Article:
“try to get your foot in the door”
During my undergraduate degree at university I was lucky enough to exhibit my work as a part of my final year assessment. This exhibition was the first exhibition I had ever had as artist: I made business cards, captions it was somewhat surreal for my 21 year-old self.
Beginning enrolment of my postgraduate degree, I anticipated a further two exhibitions as a part of the curriculum, however, due to covid-19 these physical exhibitions did not go ahead. The key word here is physical – but I must admit, I did feel as though the cancellation of these exhibits felt defeating.
“That’s what artist’s do, right?” I thought to myself.
Catching up with the art community during a world-wide pandemic has had its challenges. Despite the difficulties, I wholeheartedly believe artists have been supported more than ever : not only by each other, but by art-lovers as well.
Our innate desire to connect to creative projects and be creative occupies about half of our brain, and so, whilst the majority of adults were on furlough slowly becoming one with their couch, they became hungrier than ever for art.
And so I thought to myself, “That’s what artists do. Right!”
“a passion project”
During March 2021, I noticed an advert in the window of a previously for-let shop on St. John’s Street Cambridge, seeking local artists’ submissions.
Of course, I sent over my work and kept my fingers crossed (never ignore an opportunity!).
Fortunately, I was lucky enough to be accepted into the gallery’s first exhibition showcasing the work of young, local artists aged 14-25 from May – July.
I was – and continue to be – overjoyed by the motivation behind Gallerie V‘s director, Samanatha de Reus’ desire to open a gallery for young adults. Her passion for art, more specifically young artists, has spurred me on to help showcase young talent.
Conversations with the exhibitors
Q: Do you aspire to be a full-time artist/are you a full time artist?
I asked this question to demonstrate how challenging an art career is perceived in society, particularly by young people. It is consistently presented to us as a “dream” or as a “hobby” alongside a “regular” job (whatever that is?). From being discouraged to being an artist alongside another job – what is clear is that no matter the time constraints or financial difficulties, art will be created.
I am currently (and supposed to be) a full time postgraduate student, however I do consider myself a full-time artist. – Victoria Pham
Yes, it has always been an aspiration. I would love to make my name known in the art community. I want to have my style recognised among other artists and have the sense of own identity which people will refer to once they see my own work. Art is my biggest passion and taking it further than just a hobby, such as creating commissions and distinctive pieces for people to install in their homes, would be the absolute goal. This exhibition at Gallery V and also creating my personal art Instagram, @__art.gabriela, to show my artwork to a wider community than just family and friends, has really helped me grow as an artist in the community. – Gabriela Zhelyazkova
Actually no! I’m currently studying German and Linguistics instead. I was discouraged by my teacher from taking GCSE art, even though I loved it she said I would never do any good so I didn’t take it at GCSE or A level. But I keep doing it, for fun, as its a favourite way to use my time. – Ellie Defries
Yes, it would be a dream for me to be a full time artist. I currently have a shop where I sell prints and stickers of my work on the side whilst I’m studying and working which I would love to be able to expand. – Zoe Firth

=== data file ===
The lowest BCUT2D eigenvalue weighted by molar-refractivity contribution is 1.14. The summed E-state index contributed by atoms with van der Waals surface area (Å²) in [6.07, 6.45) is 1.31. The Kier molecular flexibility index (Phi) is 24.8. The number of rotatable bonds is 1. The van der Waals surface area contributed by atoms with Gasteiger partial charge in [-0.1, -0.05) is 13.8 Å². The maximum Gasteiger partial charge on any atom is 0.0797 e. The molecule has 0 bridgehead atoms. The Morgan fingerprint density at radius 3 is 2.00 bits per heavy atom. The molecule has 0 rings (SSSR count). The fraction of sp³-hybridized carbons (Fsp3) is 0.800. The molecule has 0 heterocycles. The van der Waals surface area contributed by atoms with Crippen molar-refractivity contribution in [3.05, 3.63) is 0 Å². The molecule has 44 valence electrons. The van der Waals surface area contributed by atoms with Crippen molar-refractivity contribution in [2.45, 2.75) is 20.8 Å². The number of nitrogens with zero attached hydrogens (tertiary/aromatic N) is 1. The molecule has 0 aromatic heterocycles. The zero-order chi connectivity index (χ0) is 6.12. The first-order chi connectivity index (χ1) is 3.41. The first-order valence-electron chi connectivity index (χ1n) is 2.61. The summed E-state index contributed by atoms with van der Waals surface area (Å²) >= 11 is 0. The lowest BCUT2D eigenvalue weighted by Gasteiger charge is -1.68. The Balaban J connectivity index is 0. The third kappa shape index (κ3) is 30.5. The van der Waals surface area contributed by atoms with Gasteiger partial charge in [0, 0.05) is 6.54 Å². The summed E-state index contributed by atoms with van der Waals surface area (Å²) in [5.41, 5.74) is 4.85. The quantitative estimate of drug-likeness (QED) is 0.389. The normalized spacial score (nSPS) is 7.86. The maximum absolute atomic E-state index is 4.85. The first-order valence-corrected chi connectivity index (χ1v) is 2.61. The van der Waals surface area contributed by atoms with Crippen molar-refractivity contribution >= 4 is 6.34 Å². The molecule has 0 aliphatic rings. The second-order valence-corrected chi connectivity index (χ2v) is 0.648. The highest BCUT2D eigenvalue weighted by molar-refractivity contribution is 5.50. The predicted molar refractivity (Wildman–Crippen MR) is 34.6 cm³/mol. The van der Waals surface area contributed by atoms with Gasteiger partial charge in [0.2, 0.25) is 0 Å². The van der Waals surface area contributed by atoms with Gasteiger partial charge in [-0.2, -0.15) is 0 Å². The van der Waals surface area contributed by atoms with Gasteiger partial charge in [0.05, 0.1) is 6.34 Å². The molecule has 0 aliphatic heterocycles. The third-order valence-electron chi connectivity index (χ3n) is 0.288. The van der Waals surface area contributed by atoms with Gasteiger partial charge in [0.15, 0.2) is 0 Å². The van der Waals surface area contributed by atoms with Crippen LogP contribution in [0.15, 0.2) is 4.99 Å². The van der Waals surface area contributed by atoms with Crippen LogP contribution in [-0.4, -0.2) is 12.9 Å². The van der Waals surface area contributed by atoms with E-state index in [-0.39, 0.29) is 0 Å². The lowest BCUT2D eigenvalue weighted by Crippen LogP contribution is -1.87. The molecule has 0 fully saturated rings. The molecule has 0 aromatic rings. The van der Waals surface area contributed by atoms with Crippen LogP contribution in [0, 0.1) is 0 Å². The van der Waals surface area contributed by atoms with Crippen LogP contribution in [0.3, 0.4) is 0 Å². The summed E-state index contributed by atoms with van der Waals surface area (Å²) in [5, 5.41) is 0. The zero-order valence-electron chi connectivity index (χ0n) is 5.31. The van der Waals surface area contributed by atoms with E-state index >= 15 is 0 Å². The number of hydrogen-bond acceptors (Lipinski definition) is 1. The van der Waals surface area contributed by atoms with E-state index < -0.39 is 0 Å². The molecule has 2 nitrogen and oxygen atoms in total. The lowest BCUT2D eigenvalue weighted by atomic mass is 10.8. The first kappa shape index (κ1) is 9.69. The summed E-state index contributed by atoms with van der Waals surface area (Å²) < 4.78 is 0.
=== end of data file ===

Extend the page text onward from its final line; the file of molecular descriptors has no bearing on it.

No, I am planning to study engineering however I hope to continue doing art alongside it. – Neelam Solanki
Q: How do you feel about having the opportunity to exhibit?
Young/new artists find it difficult to enter the exhibition world.
This sort of vicious cycle is ever-present when searching for your first job. When each job opportunity description asks for previous experience, it is extremely difficult to be considered – as a person. This question aims to evoke the artist’s personal journey into the artworld-sphere.
Super […] as it is my first time exhibiting in Cambridge outside of my university gallery! And even better as I feel like I’ve made a new network of young artists in my area! – Anna Dermitzaki
As an Australian, this is the first opportunity I have had to exhibit in the UK. I only just moved to the UK a few months prior to the pandemic and so most of my work continued to stem from my home country and connections in my previous country of residence, France. I am very grateful to galleries such as this that provide such support for young artists which is vital for our development and for many, the first opportunity for professional exhibition. One of the best components coming out of Gallerie V was my first chance (especially post lockdown) to meet fellow and local artists. – Victoria Pham
Really excited, I never really considered having my work out for display but when this opportunity arose, I thought why not! It was nice to have other people be able to see it and it has made me excited to create more pieces in the future. – Neelam Solanki
Having the opportunity to exhibit was an amazing experience, which provided me with a platform to express my creativity and also the opportunity to display my artwork to the public of Cambridge. This was a huge achievement for me as it has always been a massive ambition of mine to have my work in a gallery. It allowed me to grow confidence in my artwork but also gain knowledge and interesting new techniques from other fellow artists. – Gabriela Zhelyazkova
It’s been an amazing experience. The past year and a half has been really daunting and to try to survive and still believe in oneself as an artist was a real challenge so I think this opportunity, and I will take to liberty to speak for all my fellow artists, gave us a purpose again and hope. – Edina Horvathova